Film scholars Cristelle Maury and David Roche, in their introduction to Women Who Kill: Gender and Sexuality in Film and Series of the Post-Feminist Era (2020), note that the film inverts the trope of the "final girl" by revealing her to be a "diabolical mastermind."[10] Writing of the revelation, they note: "As Mandy beckons her, Chloe runs right into her friend's arms, impaling herself on a knife in a back shot that prevents us from anticipating such an outcome...  The twist is merely a millennial update of the ending in Friday the 13th (1980), with two significant differences: Mandy's sadism warrants no justification, and as the film's Final Girl, she is the audience's stand-in."[10]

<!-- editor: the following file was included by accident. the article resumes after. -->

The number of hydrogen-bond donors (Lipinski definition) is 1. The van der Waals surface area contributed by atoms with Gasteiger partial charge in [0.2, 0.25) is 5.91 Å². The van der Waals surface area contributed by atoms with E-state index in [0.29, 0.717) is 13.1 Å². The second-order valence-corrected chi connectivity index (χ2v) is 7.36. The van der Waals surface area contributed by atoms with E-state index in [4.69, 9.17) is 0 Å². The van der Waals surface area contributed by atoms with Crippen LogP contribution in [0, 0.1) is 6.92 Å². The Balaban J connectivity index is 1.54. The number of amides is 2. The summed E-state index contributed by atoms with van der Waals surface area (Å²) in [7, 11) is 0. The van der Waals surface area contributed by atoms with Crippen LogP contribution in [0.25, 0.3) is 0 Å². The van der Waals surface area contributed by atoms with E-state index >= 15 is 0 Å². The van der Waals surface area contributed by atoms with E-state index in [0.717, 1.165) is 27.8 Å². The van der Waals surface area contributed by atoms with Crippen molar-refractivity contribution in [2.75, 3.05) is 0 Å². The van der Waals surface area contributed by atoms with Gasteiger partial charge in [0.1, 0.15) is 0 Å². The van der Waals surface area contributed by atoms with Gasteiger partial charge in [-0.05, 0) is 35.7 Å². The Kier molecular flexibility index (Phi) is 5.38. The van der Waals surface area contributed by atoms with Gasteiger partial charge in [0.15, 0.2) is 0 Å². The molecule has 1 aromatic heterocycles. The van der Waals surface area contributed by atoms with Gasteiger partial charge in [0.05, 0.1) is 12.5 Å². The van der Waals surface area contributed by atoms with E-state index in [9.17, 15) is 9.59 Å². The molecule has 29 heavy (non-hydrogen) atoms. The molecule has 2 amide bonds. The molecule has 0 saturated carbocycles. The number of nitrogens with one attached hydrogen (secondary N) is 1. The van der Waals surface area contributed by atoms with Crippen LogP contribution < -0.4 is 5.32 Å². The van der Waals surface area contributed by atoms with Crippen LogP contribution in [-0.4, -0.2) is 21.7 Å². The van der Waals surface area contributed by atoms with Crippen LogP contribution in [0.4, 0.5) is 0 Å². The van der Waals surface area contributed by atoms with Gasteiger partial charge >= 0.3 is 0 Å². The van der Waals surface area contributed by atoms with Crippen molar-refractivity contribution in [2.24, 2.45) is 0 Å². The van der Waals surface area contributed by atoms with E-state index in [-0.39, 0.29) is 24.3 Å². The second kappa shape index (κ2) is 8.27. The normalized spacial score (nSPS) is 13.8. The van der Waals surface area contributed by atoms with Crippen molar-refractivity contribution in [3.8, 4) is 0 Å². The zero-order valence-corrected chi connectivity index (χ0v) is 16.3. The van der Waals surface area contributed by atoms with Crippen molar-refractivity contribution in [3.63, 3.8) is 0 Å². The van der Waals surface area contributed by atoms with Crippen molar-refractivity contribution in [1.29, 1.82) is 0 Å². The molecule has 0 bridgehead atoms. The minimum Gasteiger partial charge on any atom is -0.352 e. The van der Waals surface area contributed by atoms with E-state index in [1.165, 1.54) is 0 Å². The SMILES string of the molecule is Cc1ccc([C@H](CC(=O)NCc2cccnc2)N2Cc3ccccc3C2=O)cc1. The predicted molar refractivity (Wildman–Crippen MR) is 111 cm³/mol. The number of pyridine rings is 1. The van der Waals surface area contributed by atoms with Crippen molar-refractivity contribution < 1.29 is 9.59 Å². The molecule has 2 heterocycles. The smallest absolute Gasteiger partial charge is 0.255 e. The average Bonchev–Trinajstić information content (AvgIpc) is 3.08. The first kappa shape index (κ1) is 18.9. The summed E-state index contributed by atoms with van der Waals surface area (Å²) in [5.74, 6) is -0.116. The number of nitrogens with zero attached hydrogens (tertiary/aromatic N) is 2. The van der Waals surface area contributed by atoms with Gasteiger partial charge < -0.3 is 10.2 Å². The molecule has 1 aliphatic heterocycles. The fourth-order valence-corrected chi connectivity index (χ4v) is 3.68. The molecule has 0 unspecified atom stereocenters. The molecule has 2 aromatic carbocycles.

Screenshot of the film, showing how director Levine was influenced by Tobe Hooper's The Texas Chain Saw Massacre (1974) when crafting the film's compositions and photography of landscapes.[11]

The film had initially been conceived in 2003 when writer Jacob Forman, producer Chad Feehan, and production designer Tom Hammock were all students at the American Film Institute.[12][13] "I actually started it as my thesis at AFI," Feehan told Twitch Film.[12] "The writer, Jacob Forman and the production designer Tom Hammock and I did it as our thesis together at AFI. We started working on it in 2003, then graduated and got it financed and were able to hire our friends that we graduated with to make the movie. It was obviously quite a journey from 2003 to 2006 when we sold it to the Weinstein Company, and after that it's been pretty trying."[12]